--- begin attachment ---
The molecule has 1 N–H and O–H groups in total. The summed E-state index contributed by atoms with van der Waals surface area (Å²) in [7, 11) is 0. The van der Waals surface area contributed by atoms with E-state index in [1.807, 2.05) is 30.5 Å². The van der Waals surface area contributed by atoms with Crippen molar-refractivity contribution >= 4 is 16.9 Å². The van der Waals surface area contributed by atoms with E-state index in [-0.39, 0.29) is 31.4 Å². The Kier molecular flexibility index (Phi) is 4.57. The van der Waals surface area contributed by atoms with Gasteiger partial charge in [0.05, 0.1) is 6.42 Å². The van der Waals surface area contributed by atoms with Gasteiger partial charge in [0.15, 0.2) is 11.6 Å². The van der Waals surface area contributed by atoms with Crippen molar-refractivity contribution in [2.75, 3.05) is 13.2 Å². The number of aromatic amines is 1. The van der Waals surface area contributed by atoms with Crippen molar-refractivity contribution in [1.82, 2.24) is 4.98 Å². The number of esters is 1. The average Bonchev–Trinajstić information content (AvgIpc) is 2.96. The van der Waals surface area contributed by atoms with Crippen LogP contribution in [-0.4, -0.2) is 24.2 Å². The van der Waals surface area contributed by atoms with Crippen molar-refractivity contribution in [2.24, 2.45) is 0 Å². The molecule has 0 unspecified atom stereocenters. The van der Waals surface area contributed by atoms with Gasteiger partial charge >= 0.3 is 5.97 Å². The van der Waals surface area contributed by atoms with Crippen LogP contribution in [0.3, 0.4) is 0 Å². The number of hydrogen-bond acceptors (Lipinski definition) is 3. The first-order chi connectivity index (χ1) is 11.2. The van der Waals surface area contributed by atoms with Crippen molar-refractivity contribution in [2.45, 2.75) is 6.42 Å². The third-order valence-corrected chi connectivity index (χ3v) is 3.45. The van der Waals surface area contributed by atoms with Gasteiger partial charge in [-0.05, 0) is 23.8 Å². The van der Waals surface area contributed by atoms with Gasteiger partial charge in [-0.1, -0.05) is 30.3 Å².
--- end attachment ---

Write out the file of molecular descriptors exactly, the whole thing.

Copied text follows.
The molecule has 1 N–H and O–H groups in total. The summed E-state index contributed by atoms with van der Waals surface area (Å²) in [7, 11) is 0. The van der Waals surface area contributed by atoms with E-state index in [1.807, 2.05) is 30.5 Å². The van der Waals surface area contributed by atoms with Crippen molar-refractivity contribution >= 4 is 16.9 Å². The van der Waals surface area contributed by atoms with E-state index in [-0.39, 0.29) is 31.4 Å². The Kier molecular flexibility index (Phi) is 4.57. The van der Waals surface area contributed by atoms with Gasteiger partial charge in [0.05, 0.1) is 6.42 Å². The van der Waals surface area contributed by atoms with Gasteiger partial charge in [0.15, 0.2) is 11.6 Å². The van der Waals surface area contributed by atoms with Crippen molar-refractivity contribution in [2.75, 3.05) is 13.2 Å². The number of aromatic amines is 1. The van der Waals surface area contributed by atoms with Crippen molar-refractivity contribution in [1.82, 2.24) is 4.98 Å². The number of esters is 1. The average Bonchev–Trinajstić information content (AvgIpc) is 2.96. The van der Waals surface area contributed by atoms with Crippen LogP contribution in [-0.4, -0.2) is 24.2 Å². The van der Waals surface area contributed by atoms with Crippen molar-refractivity contribution in [2.24, 2.45) is 0 Å². The molecule has 0 unspecified atom stereocenters. The van der Waals surface area contributed by atoms with Gasteiger partial charge >= 0.3 is 5.97 Å². The van der Waals surface area contributed by atoms with Crippen LogP contribution in [0.3, 0.4) is 0 Å². The number of hydrogen-bond acceptors (Lipinski definition) is 3. The first-order chi connectivity index (χ1) is 11.2. The van der Waals surface area contributed by atoms with Crippen molar-refractivity contribution in [2.45, 2.75) is 6.42 Å². The third-order valence-corrected chi connectivity index (χ3v) is 3.45. The van der Waals surface area contributed by atoms with Gasteiger partial charge in [-0.05, 0) is 23.8 Å². The van der Waals surface area contributed by atoms with Gasteiger partial charge in [-0.1, -0.05) is 30.3 Å².